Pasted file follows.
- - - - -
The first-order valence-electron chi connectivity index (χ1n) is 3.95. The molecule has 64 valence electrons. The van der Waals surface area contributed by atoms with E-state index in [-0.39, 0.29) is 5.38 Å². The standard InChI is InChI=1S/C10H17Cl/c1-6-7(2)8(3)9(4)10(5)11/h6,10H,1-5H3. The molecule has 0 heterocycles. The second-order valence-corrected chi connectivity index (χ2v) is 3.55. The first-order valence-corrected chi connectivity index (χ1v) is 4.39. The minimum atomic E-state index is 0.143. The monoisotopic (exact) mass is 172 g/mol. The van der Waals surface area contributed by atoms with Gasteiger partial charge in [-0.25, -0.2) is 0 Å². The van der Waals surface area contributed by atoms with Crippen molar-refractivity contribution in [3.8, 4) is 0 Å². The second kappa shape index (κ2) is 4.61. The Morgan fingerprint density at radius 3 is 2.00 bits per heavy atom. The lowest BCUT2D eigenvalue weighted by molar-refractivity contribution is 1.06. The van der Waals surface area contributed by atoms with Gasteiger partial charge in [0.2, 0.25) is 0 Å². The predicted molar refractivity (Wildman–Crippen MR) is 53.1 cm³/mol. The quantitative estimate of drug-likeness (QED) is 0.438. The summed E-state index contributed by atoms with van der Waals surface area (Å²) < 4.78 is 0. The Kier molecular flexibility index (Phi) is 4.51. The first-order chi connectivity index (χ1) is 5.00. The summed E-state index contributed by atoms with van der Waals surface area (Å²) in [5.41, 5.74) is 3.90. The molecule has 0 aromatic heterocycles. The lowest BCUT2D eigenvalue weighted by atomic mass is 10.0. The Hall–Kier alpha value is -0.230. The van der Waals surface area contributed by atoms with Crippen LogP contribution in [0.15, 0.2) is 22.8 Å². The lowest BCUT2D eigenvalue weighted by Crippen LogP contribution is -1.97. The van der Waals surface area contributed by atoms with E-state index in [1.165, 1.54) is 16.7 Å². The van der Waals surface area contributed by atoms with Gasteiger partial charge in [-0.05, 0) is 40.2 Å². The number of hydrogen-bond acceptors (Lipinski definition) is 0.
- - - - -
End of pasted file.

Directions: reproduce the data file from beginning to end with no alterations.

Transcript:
The first-order valence-electron chi connectivity index (χ1n) is 3.95. The molecule has 64 valence electrons. The van der Waals surface area contributed by atoms with E-state index in [-0.39, 0.29) is 5.38 Å². The standard InChI is InChI=1S/C10H17Cl/c1-6-7(2)8(3)9(4)10(5)11/h6,10H,1-5H3. The molecule has 0 heterocycles. The second-order valence-corrected chi connectivity index (χ2v) is 3.55. The first-order valence-corrected chi connectivity index (χ1v) is 4.39. The minimum atomic E-state index is 0.143. The monoisotopic (exact) mass is 172 g/mol. The van der Waals surface area contributed by atoms with Gasteiger partial charge in [-0.25, -0.2) is 0 Å². The van der Waals surface area contributed by atoms with Crippen molar-refractivity contribution in [3.8, 4) is 0 Å². The second kappa shape index (κ2) is 4.61. The Morgan fingerprint density at radius 3 is 2.00 bits per heavy atom. The lowest BCUT2D eigenvalue weighted by molar-refractivity contribution is 1.06. The van der Waals surface area contributed by atoms with Gasteiger partial charge in [0.2, 0.25) is 0 Å². The predicted molar refractivity (Wildman–Crippen MR) is 53.1 cm³/mol. The quantitative estimate of drug-likeness (QED) is 0.438. The summed E-state index contributed by atoms with van der Waals surface area (Å²) < 4.78 is 0. The Kier molecular flexibility index (Phi) is 4.51. The first-order chi connectivity index (χ1) is 5.00. The summed E-state index contributed by atoms with van der Waals surface area (Å²) in [5.41, 5.74) is 3.90. The molecule has 0 aromatic heterocycles. The lowest BCUT2D eigenvalue weighted by atomic mass is 10.0. The Hall–Kier alpha value is -0.230. The van der Waals surface area contributed by atoms with Crippen LogP contribution in [0.15, 0.2) is 22.8 Å². The lowest BCUT2D eigenvalue weighted by Crippen LogP contribution is -1.97. The van der Waals surface area contributed by atoms with E-state index in [1.165, 1.54) is 16.7 Å². The van der Waals surface area contributed by atoms with Gasteiger partial charge in [-0.05, 0) is 40.2 Å². The number of hydrogen-bond acceptors (Lipinski definition) is 0.